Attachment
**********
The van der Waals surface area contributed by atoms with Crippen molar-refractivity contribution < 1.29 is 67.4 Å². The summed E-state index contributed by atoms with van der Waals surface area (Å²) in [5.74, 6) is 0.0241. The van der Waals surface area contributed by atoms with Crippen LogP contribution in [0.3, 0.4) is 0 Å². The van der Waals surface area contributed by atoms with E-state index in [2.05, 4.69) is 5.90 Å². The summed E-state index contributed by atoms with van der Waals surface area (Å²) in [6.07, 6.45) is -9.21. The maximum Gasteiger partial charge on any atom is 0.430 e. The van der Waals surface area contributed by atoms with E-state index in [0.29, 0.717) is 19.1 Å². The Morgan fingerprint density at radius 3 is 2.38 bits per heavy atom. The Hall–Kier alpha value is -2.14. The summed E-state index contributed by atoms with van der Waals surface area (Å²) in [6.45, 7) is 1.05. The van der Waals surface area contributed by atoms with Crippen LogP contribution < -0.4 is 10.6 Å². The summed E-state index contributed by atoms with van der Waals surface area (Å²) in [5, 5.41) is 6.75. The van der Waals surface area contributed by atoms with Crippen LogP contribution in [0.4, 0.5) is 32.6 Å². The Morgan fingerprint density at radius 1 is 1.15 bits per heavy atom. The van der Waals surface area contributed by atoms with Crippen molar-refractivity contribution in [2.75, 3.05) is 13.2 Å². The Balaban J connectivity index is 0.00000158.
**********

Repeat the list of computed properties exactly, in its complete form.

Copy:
The van der Waals surface area contributed by atoms with Crippen molar-refractivity contribution < 1.29 is 67.4 Å². The summed E-state index contributed by atoms with van der Waals surface area (Å²) in [5.74, 6) is 0.0241. The van der Waals surface area contributed by atoms with Crippen LogP contribution in [0.3, 0.4) is 0 Å². The van der Waals surface area contributed by atoms with E-state index in [2.05, 4.69) is 5.90 Å². The summed E-state index contributed by atoms with van der Waals surface area (Å²) in [6.07, 6.45) is -9.21. The maximum Gasteiger partial charge on any atom is 0.430 e. The van der Waals surface area contributed by atoms with E-state index in [0.29, 0.717) is 19.1 Å². The Morgan fingerprint density at radius 3 is 2.38 bits per heavy atom. The Hall–Kier alpha value is -2.14. The summed E-state index contributed by atoms with van der Waals surface area (Å²) in [6.45, 7) is 1.05. The van der Waals surface area contributed by atoms with Crippen LogP contribution < -0.4 is 10.6 Å². The summed E-state index contributed by atoms with van der Waals surface area (Å²) in [5, 5.41) is 6.75. The van der Waals surface area contributed by atoms with Crippen LogP contribution in [0.4, 0.5) is 32.6 Å². The Morgan fingerprint density at radius 1 is 1.15 bits per heavy atom. The van der Waals surface area contributed by atoms with Crippen molar-refractivity contribution in [2.75, 3.05) is 13.2 Å². The Balaban J connectivity index is 0.00000158.